Adulthood: Fifty shades of unoriginal

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Adulthood: Fifty shades of unoriginal

By Channing Kaiser / Columnist

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Creativity and imagination in adults isn’t nurtured in the same way it is in young children. Young kids are encouraged to make Play-Doh sculptures, play make-believe and have tea parties with their stuffed animals. At some point, arguably around middle school, that changes. 

In middle school, creativity is no longer cool unless it reeks of Axe or is embroidered with a moose. Fast-forward to college — if you want to get creative, you have to go into the arts or join a LARPing club (live-action role play, if you’re unfamiliar with the term). But pretending to be a direwolf in Schenley Plaza just isn’t socially acceptable once you’re old enough to drive a car.

One local venue where students sometimes go to get creative in a more socially acceptable way is Paint Monkey, a BYOB studio in Lawrenceville that offers painting classes. When I first heard about it, I thought it was a great idea — after all, paint and drinks are a stellar combination — but, as it turns out, there’s more to Paint Monkey than I expected. In fact, the business sheds an exuberant amount of light onto the superficiality of adulthood and onto our culture in general.

Everyone at the studio is coached by an instructor on how to create a specific painting. For my friends, it was a design inspired by “Sunflowers” by van Gogh. The instructor gives you a canvas with the outline of the painting already traced onto it and a palette with only the shades you’ll need to mimic the instructor. This doesn’t mean painters cannot make their canvases unique. Owners Mary Lou Bradley and husband Joe Groom said that although a group of patrons may start with the same template, “We get a thousand different looks each time.”

So, even though Paint Monkey may sound like a version of paint-by-numbers with a real-life person telling you what goes where instead of digits, it’s quite different. It shows just how difficult it is to make adults get creative. And it does so by freeing its customers of their inhibitions, in that it allows them to worry less about messing up and producing something “ugly” and more about being a kid again.

As Bradley said of the templates, “We didn’t start out with them. We started out giving people a blank canvas. But we found out that it gives people too much anxiety without a template.”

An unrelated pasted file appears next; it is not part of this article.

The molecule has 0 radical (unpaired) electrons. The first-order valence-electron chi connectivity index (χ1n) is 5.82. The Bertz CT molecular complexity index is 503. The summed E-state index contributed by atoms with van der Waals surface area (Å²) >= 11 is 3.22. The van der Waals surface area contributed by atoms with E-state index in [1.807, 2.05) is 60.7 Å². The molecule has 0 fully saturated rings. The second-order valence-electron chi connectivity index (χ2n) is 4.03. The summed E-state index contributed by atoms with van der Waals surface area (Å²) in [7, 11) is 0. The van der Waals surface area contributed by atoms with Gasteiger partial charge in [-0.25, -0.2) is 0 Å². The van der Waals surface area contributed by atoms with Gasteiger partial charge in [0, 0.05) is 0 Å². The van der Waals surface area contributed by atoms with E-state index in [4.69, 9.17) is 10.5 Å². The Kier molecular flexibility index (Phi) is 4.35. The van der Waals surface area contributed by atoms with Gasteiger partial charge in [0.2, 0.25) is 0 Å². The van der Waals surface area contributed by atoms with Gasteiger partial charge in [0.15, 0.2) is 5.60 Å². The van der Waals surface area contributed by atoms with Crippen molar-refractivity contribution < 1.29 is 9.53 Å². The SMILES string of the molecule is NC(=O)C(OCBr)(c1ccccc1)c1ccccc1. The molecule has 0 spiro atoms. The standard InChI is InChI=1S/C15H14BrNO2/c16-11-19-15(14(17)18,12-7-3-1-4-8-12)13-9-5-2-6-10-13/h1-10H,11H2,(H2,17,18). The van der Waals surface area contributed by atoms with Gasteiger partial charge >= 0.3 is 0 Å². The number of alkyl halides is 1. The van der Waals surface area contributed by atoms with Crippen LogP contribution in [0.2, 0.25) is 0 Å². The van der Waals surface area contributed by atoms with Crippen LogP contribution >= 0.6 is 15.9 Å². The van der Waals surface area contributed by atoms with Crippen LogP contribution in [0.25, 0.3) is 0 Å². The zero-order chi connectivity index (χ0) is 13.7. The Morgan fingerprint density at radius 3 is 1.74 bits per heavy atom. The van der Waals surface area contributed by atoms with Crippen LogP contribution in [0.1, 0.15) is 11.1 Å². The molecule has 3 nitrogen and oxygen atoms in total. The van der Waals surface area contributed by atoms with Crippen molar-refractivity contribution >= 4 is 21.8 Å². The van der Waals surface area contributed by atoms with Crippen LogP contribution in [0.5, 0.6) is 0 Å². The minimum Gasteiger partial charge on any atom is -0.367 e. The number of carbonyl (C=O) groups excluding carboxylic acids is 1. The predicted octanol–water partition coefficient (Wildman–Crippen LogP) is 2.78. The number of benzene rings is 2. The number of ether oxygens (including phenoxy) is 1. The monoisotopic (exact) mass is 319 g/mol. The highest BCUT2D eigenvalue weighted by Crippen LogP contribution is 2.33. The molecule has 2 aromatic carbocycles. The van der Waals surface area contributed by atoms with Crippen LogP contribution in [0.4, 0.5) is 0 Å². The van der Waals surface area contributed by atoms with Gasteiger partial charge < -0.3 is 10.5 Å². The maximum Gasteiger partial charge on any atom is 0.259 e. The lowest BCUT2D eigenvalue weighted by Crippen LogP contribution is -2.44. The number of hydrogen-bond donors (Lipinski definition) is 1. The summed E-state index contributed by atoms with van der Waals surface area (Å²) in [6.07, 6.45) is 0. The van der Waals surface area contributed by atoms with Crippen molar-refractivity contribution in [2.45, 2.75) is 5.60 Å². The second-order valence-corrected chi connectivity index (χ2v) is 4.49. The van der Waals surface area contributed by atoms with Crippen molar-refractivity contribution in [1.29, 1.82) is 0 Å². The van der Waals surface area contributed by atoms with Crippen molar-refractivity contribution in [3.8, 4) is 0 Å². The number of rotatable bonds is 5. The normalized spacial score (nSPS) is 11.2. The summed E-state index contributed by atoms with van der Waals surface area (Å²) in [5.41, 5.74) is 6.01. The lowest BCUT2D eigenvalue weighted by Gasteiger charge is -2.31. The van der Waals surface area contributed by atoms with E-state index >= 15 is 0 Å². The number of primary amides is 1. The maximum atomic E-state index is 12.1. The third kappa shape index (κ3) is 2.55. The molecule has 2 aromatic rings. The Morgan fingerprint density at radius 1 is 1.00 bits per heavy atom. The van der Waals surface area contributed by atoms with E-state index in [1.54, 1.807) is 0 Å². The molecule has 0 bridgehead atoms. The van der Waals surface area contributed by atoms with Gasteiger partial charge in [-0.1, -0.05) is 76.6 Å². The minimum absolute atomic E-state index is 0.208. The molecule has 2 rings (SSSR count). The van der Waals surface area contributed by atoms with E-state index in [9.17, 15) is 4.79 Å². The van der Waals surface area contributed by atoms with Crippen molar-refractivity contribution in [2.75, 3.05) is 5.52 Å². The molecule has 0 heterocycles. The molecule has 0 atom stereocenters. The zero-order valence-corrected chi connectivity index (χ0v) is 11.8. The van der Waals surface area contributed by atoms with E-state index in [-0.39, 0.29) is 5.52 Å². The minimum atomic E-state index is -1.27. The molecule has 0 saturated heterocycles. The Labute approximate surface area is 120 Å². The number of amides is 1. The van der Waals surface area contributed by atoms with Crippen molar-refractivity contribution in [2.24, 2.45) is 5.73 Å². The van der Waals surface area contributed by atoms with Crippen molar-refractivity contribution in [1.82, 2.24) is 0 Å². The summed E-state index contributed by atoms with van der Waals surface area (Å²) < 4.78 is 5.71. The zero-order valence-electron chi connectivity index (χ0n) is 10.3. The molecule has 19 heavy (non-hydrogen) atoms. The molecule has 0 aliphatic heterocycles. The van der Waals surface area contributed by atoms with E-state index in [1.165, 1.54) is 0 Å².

Groom echoed his wife’s sentiment. 

“Seeing the sketch makes them a lot more comfortable to let go a little bit,” he said. “It gives them more power to experiment with colors and new mediums.”

Of course, paint-by-numbers doesn’t provide you with the same atmosphere that Paint Monkey does either. So if you’re looking to escape your living room, Paint Monkey does provide an engaging alternative.

It’s also a great option for people who want to spend a night catching up with friends while doing something besides porch hangouts in South Oakland. But there’s a reason Paint Monkey is great for socializing. According to the owners, the social environment, when paired with the template, further allows patrons to let go.

The social and creative aspect of their business, Bradley said, “are married together.”

“We want people to socialize but we also want them to go away with something they like,” she added.       

But what’s the point of the magenta sunflower that looks more like a stop sign than anything you’d find growing in your garden?

There is an inherent anxiety among our society about fitting in instead of being who we want to be. We’re more concerned with creating an acceptable-looking painting than with expressing our creativity.

Paint Monkey helps adults to express their creativity, but not without going to great lengths to make them comfortable. 

Perhaps not surprising, at their kids’ parties, most kids, “usually take blank canvasses,” Mary said.

So the real problem, it seems, lies with us adults. By providing all of these incentives, Paint Monkey is simply catering to an audience that’s scared to produce something unconventionally attractive.

This stigma extends beyond paintings, though. Fashion — one of the most widespread forms of art — is a great form of self-expression that’s not always utilized. Sometimes, we buy a piece of apparel because everyone else is wearing it, not because we genuinely identify with it. 

We need to start pushing artistic boundaries across all spectrums. If grape-colored lipstick and teal eyeliner are calling to you, rock it. Don’t be afraid to get a mohawk or a Pokémon-inspired tattoo or wear a bowtie in class. Bring on the diversity. Bring on the creativity. 

Of course, if designer charm bracelets and high-waisted shorts are your thing, that’s great, too. We just shouldn’t be afraid to be different, if that’s what we truly want to do.  

Write to Channing at clk87@pitt.edu

 

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